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May Co. placed on credit watch by S&P

Concerned about sliding profits, a soft economy and weak consumer spending, Standard & Poor's rating agency is contemplating a downgrade of May Department Stores Co. and said it has placed the retailer on CreditWatch with "negative implications."

"The company has suffered from intense competition, lagging consumer confidence, a poor economy, a rising unemployment rate that has pared disposable personal income and the continuing impact world events are having on consumers' appetite for spending," said S&P credit analyst Gerald Hirschberg.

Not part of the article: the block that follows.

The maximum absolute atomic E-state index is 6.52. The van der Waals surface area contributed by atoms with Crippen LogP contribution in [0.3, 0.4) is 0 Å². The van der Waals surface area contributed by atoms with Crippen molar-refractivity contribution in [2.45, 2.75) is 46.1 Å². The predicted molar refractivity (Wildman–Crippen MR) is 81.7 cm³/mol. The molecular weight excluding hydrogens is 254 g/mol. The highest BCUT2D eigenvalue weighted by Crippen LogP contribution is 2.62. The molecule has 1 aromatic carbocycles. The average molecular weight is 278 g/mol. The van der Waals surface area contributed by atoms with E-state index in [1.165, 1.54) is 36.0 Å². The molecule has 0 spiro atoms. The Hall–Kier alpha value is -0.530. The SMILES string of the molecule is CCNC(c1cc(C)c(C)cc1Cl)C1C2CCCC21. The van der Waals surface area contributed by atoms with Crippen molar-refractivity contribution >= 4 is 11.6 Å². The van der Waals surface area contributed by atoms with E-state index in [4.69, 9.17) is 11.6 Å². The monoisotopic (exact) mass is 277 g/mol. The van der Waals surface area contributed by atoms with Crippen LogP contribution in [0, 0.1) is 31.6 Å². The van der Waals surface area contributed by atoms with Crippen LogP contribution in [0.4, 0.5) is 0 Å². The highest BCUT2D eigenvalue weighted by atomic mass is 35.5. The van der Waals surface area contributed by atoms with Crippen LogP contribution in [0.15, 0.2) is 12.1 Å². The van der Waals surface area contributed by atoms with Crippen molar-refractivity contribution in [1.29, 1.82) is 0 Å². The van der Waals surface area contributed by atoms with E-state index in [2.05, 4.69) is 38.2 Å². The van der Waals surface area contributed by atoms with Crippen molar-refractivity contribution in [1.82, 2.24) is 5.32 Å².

Hirschberg said profits fell in 2002 for a third straight year and were down again during the first quarter. At the same time, same-store sales fell by 8.8 percent, and, hampered by falling sales, operating profits declined by 23 percent. "The outlook for May and for other moderately priced department stores remains problematic for the balance of 2003, as many of the same macroeconomic factors that hurt 2002 are unchanged," the analyst said.

Hirschberg added, "Although May has made a good effort to conserve cash by reducing share repurchases to minimal levels, the company has had difficulty in paring inventory levels due to the poor retail environment."

May's corporate credit and long-term debt are currently rated "A", and its short-term commercial paper is rated "A-1". Any rating action would involve about $3.9 billion in May debt.

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